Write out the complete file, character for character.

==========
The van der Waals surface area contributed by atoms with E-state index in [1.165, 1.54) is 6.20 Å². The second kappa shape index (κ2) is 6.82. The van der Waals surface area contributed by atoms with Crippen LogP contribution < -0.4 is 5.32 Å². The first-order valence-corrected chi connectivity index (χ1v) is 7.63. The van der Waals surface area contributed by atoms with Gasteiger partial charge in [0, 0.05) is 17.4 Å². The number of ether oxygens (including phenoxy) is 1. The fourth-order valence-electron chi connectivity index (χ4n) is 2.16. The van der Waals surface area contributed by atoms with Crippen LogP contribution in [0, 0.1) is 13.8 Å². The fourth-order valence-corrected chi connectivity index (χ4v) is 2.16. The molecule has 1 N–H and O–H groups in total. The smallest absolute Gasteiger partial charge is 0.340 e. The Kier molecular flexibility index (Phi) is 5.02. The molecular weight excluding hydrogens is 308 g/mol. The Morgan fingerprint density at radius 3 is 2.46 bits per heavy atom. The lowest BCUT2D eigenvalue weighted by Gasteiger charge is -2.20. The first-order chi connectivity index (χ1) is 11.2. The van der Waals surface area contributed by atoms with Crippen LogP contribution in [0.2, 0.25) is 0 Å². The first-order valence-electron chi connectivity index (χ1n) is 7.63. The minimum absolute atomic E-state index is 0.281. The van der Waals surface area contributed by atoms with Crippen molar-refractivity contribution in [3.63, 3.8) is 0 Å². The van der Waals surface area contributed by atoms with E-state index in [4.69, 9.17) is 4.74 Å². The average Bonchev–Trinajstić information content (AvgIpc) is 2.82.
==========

The van der Waals surface area contributed by atoms with E-state index in [1.165, 1.54) is 6.20 Å². The second kappa shape index (κ2) is 6.82. The van der Waals surface area contributed by atoms with Crippen LogP contribution < -0.4 is 5.32 Å². The first-order valence-corrected chi connectivity index (χ1v) is 7.63. The van der Waals surface area contributed by atoms with Gasteiger partial charge in [0, 0.05) is 17.4 Å². The number of ether oxygens (including phenoxy) is 1. The fourth-order valence-electron chi connectivity index (χ4n) is 2.16. The van der Waals surface area contributed by atoms with Crippen LogP contribution in [0, 0.1) is 13.8 Å². The fourth-order valence-corrected chi connectivity index (χ4v) is 2.16. The molecule has 1 N–H and O–H groups in total. The smallest absolute Gasteiger partial charge is 0.340 e. The Kier molecular flexibility index (Phi) is 5.02. The molecular weight excluding hydrogens is 308 g/mol. The Morgan fingerprint density at radius 3 is 2.46 bits per heavy atom. The lowest BCUT2D eigenvalue weighted by Gasteiger charge is -2.20. The first-order chi connectivity index (χ1) is 11.2. The van der Waals surface area contributed by atoms with Crippen LogP contribution in [0.2, 0.25) is 0 Å². The first-order valence-electron chi connectivity index (χ1n) is 7.63. The minimum absolute atomic E-state index is 0.281. The van der Waals surface area contributed by atoms with Crippen molar-refractivity contribution in [3.63, 3.8) is 0 Å². The van der Waals surface area contributed by atoms with E-state index in [4.69, 9.17) is 4.74 Å². The average Bonchev–Trinajstić information content (AvgIpc) is 2.82.